In WIred magazine’s The Smart List: 12 Shocking Ideas That Could Change the World, entrepreneur Thorkil Sonne says more companies should recruit autistics. Thorne, whose youngest son was diagnosed with the mysterious developmental disorder, says that in some jobs, an autistic person’s preternatural capacity for concentration and near-total recall can be more valuable than having good people skills.
In Sonne’s native Denmark, as elsewhere, autistics are typically considered unemployable. But Sonne worked in IT, a field more suited to people with autism and related conditions like Asperger’s syndrome. “As a general view, they have excellent memory and strong attention to detail. They are persistent and good at following structures and routines,” he says. In other words, they’re born software engineers.
According to the article, in 2004, Sonne quit his job at a telecom firm and founded Specialisterne (Danish for “Specialists”), an IT consultancy that hires mostly people with autism-spectrum disorders. Its nearly 60 consultants ferret out software errors for companies like Microsoft and Cisco Systems. Recently, the firm has expanded into other detail-centered work—like keeping track of Denmark’s fiber-optic network, so crews laying new lines don’t accidentally cut old ones.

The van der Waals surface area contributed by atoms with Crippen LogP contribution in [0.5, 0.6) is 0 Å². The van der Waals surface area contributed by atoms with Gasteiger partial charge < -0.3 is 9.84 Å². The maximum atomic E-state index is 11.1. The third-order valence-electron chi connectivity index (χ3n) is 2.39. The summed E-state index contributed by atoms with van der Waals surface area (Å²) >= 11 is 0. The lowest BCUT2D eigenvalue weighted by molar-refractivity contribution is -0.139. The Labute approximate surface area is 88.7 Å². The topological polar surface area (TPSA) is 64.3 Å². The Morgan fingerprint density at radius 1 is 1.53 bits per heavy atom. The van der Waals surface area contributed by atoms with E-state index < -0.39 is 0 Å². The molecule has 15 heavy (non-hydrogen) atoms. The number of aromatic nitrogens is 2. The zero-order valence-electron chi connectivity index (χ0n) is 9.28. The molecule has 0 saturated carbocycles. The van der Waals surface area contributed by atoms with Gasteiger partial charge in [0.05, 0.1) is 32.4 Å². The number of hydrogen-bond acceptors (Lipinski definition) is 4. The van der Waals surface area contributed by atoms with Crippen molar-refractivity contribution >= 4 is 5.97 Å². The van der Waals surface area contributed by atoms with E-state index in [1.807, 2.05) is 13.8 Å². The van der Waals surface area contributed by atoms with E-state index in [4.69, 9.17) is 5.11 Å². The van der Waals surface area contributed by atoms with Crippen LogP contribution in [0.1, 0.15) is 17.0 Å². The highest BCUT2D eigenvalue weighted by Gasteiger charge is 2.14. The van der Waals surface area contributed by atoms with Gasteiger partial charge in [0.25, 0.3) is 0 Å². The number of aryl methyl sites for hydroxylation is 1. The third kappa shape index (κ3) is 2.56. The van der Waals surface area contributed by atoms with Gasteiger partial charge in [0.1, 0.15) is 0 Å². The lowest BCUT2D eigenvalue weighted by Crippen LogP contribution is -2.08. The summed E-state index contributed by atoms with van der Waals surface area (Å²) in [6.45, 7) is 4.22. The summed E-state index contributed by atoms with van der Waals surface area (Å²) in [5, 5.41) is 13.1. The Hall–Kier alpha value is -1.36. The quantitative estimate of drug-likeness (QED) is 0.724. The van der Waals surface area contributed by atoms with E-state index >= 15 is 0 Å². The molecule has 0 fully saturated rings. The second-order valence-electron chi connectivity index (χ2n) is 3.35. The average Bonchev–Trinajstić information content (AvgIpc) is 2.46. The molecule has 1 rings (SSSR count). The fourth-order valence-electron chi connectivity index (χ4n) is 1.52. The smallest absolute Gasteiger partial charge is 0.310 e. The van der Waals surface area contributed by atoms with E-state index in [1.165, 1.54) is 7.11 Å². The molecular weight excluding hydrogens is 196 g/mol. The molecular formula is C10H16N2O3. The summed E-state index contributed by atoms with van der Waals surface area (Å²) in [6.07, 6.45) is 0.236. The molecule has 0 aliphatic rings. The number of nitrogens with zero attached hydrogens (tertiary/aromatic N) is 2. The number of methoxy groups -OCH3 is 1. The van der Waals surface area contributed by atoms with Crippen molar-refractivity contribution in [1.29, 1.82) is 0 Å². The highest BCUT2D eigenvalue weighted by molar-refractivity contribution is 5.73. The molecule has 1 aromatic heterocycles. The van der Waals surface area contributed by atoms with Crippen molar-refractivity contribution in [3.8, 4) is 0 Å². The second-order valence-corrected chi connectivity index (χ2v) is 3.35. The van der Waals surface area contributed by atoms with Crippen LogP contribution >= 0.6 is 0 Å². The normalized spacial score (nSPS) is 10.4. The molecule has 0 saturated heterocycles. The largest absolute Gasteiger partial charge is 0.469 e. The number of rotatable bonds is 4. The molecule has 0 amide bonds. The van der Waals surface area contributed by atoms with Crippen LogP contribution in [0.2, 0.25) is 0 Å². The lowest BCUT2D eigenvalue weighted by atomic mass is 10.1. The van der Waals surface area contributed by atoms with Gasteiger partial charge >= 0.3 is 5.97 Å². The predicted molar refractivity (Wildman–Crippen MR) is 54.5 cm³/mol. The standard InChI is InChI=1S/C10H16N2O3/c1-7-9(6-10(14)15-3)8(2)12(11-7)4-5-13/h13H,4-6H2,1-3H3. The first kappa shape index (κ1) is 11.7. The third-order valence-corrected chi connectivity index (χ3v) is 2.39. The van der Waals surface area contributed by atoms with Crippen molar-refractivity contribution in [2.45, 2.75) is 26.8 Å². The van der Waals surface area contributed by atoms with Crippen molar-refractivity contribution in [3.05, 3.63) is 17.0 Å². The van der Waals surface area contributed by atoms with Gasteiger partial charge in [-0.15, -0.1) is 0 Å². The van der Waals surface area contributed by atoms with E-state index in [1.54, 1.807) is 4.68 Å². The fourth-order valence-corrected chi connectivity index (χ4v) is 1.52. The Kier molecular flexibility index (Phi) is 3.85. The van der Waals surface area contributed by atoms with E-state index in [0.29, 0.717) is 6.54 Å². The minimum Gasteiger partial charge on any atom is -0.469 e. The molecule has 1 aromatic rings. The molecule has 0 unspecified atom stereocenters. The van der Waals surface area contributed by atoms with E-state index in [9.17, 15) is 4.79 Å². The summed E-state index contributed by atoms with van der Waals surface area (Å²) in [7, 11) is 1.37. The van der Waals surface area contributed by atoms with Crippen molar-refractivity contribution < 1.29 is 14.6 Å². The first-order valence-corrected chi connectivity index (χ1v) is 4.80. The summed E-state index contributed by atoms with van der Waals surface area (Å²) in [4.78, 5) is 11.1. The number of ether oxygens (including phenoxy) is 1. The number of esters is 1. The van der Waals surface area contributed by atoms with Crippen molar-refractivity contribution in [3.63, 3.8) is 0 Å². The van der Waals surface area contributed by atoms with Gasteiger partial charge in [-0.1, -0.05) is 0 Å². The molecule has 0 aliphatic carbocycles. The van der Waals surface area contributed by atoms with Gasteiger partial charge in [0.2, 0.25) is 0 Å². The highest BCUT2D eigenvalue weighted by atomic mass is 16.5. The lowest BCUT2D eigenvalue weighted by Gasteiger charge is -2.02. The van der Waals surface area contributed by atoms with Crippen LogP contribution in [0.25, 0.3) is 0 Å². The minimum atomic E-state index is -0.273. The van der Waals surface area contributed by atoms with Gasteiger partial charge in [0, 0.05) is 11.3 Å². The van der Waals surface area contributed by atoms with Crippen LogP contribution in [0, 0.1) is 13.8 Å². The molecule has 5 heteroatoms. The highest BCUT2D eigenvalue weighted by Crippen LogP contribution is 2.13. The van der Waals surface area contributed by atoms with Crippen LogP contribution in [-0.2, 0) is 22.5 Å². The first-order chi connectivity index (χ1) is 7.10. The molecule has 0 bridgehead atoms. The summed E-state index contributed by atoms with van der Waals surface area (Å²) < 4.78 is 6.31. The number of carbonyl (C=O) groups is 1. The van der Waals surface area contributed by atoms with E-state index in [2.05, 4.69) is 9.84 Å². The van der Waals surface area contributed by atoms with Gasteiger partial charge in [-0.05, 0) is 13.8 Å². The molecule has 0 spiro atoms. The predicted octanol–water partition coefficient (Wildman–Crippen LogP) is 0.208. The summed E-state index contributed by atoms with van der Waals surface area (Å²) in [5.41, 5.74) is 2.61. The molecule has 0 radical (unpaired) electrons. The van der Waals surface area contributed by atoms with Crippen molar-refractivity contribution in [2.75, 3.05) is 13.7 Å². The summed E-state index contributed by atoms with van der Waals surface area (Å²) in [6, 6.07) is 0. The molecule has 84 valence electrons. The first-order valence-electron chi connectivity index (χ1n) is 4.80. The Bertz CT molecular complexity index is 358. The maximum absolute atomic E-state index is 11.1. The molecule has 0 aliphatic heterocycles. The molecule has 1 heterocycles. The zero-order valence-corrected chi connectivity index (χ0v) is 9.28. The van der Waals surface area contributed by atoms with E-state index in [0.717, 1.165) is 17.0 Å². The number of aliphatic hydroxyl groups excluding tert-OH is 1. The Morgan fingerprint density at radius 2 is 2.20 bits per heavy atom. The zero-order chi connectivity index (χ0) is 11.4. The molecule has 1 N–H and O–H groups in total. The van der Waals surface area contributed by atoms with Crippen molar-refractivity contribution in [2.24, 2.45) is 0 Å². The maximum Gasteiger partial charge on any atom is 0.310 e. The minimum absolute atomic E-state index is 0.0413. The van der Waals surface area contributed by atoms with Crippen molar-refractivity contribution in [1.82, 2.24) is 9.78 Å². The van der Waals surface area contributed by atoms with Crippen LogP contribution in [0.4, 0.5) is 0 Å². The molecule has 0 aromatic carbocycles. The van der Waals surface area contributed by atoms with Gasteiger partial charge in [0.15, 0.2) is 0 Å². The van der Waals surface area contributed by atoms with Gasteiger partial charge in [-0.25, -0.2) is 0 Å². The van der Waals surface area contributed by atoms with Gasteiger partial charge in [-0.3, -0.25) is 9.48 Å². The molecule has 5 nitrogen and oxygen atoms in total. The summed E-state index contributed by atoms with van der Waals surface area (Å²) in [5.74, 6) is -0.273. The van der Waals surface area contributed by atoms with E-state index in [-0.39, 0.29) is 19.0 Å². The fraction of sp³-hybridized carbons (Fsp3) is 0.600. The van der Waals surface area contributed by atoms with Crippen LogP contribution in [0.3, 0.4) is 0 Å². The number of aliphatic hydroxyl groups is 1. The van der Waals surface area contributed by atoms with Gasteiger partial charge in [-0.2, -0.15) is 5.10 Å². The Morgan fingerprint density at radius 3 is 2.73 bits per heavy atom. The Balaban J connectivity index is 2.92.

Sonne recently handed off day-to-day operations to start a foundation dedicated to spreading his business model. Already, companies inspired by Specialisterne have sprouted in Sweden, the Netherlands, and Belgium. Similar efforts are planned for Iceland and Scotland.